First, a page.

The more general concept of locus of control was applied specifically to health by Wallston, Wallston, Kaplan, and Maides (1976), who developed the concept of Health Locus of Control (HLC) in the 1970s. This concept focuses on the degree to which individuals believe that their health is largely under their own control rather than depending on external forces or chance. Two of the most well known scales used to measure this construct are the Health Locus of Control Scale and the Multidimensional Health Locus of Control Scale (Lachman & Weaver, 1998b; Wallston, 2005). The scale includes items such as “if I get sick, it is my own behavior which determines how soon I get well again,” “no matter what I do, if I am going to get sick, I will get sick,” “health professionals control my health,” and “if I take the right actions, I can stay healthy.” Responses range from “strongly agree” to “strongly disagree” on a Likert scale. In the last three decades, a large body of research has linked an internal locus of control profile to positive health behaviors and greater knowledge about the causes of age-related disease (Krause, 1986, 1987, 2007; Lefcourt & Davidson-Katz, 1991; Norman et al., 1998; Shaw & Krause, 2001).

The concept and its measures have proved to be powerful predictors of positive health outcomes. Older adults who feel that they have greater subjective control over salient roles, such as parenting, grandparenting, and being a friend, homemaker, caregiver, volunteer, and church or club member, live longer than those who lack this sense of control (Krause, 2007). These favorable mortality experiences may reflect the positive health behaviors that are associated with greater internal locus of control. Those individuals with a lower sense of control are more likely to engage in behaviors such as drinking alcohol to excess and smoking, and they are more likely to be obese than those with a greater sense of control (Lachman & Weaver, 1998a). In contrast to individuals with an internal locus of control, those with an external locus report lower levels of physical and mental well-being and cope poorly with stress and financial strain (Krause, 1987). Certain institutional factors appear to reduce a sense of control over aspects of one's life, or to at least have this association (Shaw & Krause, 2001).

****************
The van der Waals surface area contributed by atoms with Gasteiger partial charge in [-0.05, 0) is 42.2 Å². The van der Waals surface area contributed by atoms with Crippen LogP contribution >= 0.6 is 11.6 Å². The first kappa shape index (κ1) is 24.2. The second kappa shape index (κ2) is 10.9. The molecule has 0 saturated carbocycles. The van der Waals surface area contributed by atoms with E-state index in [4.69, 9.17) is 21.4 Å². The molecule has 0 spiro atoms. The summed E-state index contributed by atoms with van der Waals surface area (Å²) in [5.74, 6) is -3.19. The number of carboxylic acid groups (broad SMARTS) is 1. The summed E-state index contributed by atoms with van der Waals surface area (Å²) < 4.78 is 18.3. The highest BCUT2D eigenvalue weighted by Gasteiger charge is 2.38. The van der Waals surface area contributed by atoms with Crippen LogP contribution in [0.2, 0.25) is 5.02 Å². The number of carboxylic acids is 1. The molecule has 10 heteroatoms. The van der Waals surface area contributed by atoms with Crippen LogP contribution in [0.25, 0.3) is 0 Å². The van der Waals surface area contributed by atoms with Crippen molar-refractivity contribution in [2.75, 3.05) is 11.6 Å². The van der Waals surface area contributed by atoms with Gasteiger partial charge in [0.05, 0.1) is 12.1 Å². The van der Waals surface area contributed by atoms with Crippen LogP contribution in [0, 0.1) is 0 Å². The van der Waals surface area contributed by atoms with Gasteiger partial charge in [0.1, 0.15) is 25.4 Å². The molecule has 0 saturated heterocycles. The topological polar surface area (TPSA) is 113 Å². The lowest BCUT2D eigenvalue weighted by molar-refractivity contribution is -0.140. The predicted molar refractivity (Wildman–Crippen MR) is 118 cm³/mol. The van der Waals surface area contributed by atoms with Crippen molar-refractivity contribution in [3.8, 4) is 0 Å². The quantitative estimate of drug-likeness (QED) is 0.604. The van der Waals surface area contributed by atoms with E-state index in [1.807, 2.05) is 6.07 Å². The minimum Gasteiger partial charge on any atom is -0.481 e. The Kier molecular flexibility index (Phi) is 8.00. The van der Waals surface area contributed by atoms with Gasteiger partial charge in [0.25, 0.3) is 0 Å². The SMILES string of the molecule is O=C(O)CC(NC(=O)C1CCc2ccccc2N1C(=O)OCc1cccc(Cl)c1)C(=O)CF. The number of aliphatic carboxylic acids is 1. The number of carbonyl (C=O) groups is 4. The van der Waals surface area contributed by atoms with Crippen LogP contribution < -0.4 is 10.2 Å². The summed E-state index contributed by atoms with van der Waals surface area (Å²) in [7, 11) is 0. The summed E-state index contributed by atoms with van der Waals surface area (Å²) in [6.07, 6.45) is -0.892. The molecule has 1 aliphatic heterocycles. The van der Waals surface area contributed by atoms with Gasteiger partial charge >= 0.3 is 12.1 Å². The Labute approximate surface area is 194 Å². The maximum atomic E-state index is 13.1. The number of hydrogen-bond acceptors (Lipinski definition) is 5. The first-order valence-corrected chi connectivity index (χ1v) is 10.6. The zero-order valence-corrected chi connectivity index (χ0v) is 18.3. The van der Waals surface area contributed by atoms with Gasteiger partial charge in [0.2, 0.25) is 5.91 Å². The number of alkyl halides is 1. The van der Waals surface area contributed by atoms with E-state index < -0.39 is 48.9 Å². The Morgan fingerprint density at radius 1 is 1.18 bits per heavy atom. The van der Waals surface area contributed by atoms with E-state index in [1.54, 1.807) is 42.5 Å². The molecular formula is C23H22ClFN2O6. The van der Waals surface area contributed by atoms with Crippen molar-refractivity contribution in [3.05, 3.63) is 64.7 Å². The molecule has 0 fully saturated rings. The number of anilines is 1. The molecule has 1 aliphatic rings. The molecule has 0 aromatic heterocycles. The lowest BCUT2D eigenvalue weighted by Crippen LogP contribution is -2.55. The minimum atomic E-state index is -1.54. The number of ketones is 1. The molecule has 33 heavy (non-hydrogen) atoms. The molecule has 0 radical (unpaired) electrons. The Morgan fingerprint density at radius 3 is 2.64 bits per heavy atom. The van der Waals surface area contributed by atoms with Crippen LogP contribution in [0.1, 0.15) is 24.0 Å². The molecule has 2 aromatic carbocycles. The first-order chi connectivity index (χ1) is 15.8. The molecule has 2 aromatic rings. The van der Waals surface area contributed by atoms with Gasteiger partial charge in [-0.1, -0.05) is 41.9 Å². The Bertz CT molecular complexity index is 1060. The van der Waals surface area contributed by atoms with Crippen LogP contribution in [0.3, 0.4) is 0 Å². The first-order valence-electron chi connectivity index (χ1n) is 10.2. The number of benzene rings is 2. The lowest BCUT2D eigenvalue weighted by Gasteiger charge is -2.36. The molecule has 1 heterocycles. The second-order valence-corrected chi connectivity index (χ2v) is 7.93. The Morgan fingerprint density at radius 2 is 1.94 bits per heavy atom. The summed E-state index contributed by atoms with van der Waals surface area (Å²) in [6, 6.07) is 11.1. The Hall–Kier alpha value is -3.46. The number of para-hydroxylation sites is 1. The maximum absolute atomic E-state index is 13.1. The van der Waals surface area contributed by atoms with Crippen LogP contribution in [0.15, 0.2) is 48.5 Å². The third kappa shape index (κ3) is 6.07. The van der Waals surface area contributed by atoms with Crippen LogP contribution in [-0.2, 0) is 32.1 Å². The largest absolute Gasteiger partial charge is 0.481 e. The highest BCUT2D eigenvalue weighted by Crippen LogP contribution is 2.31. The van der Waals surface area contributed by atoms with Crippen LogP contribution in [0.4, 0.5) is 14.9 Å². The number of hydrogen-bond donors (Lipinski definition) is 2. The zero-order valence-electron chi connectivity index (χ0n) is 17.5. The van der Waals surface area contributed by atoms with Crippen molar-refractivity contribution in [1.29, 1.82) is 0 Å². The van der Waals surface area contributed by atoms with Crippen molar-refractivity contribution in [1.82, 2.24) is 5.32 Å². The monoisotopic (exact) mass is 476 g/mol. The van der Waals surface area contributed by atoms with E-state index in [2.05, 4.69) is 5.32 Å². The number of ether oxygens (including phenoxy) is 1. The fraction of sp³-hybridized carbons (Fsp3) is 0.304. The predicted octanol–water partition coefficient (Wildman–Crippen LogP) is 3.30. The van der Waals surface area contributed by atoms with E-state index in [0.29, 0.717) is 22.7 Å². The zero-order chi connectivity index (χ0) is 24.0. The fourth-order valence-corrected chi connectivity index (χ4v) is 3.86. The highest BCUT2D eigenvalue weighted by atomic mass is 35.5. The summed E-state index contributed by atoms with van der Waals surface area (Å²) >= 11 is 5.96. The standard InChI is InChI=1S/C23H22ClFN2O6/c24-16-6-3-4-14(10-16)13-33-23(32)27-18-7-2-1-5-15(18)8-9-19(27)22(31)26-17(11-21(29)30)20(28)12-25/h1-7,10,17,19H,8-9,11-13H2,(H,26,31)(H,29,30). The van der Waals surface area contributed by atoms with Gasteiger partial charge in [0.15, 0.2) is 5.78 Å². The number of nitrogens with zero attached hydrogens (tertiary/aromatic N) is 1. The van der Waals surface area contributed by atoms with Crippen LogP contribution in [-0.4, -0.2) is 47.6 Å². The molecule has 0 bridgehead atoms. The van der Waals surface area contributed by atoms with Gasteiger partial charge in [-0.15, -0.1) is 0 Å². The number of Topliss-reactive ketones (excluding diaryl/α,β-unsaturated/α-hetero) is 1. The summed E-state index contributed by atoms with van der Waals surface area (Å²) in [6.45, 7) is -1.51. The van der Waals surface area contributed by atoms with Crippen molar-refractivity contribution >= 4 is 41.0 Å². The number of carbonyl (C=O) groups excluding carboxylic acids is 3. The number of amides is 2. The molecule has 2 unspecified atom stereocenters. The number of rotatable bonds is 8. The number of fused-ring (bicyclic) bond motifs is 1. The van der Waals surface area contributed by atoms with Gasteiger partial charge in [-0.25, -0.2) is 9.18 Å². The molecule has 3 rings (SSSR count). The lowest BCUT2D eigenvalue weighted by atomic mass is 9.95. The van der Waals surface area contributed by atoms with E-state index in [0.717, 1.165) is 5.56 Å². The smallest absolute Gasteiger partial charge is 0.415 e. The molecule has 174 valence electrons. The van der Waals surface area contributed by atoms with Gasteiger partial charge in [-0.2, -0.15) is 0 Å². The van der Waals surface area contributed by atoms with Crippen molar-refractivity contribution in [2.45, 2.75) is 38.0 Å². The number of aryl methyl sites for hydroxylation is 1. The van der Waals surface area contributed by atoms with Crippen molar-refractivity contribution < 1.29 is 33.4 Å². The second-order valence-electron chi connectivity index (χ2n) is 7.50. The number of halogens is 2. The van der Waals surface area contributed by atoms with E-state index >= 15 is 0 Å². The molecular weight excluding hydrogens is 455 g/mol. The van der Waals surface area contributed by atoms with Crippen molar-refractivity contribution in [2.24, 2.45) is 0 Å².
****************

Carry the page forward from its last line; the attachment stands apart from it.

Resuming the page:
GENOTYPE OR PHENOTYPE

The construct of locus of control implies the existence of a personality trait, either inborn or learned through experience or, perhaps, both. One is born with certain genotypic predispositions, and those are expressed as the result of the organism's interaction with the environment. Characterized as a trait, the implication is that such a behavioral predisposition is fairly structured and stable and that it can be used to predict particular outcomes or to explain differences among people and even groups. David McClelland's (1961) needs theory is an example. According to McClelland, individuals can be characterized as manifesting different levels of three need traits: the need for achievement, the need for affiliation, and the need for power. One's particular mix may be based on fundamental characteristics, but it is also shaped over time in response to one's life experiences. Those experiences include the values one learns from one's culture, and McClelland's theory is very similar to Max Weber's attribution of capitalist acquisitiveness to Calvinist religious values (Weber, 1930). McClelland employed the theory to explain differences in levels of development among nations (McClelland). The use of such supposed psychological traits to characterize groups or to explain highly complex social, economic, or political differences, though, represents a potentially serious attributional error. More specifically, it runs the risk of attributing the effects of structural factors to culture and group beliefs. We suspect the same risk applies to all supposed psychological traits that are used to explain group differences in behaviors.

Other personality theorists question the existence or the stability of such personality traits, especially as they relate to emotional characteristics. Over a quarter of a century ago, Mischel (1969), for example, pointed out that supposed emotional personality characteristics are highly contextual and that one responds very differently to emotional stimuli in different social contexts. To the extent that locus of control includes emotional components or is shaped by emotional experience, it too is likely to be contextually influenced.

SUBJECTIVE CONTROL AMONG OLDER MEXICAN-ORIGIN INDIVIDUALS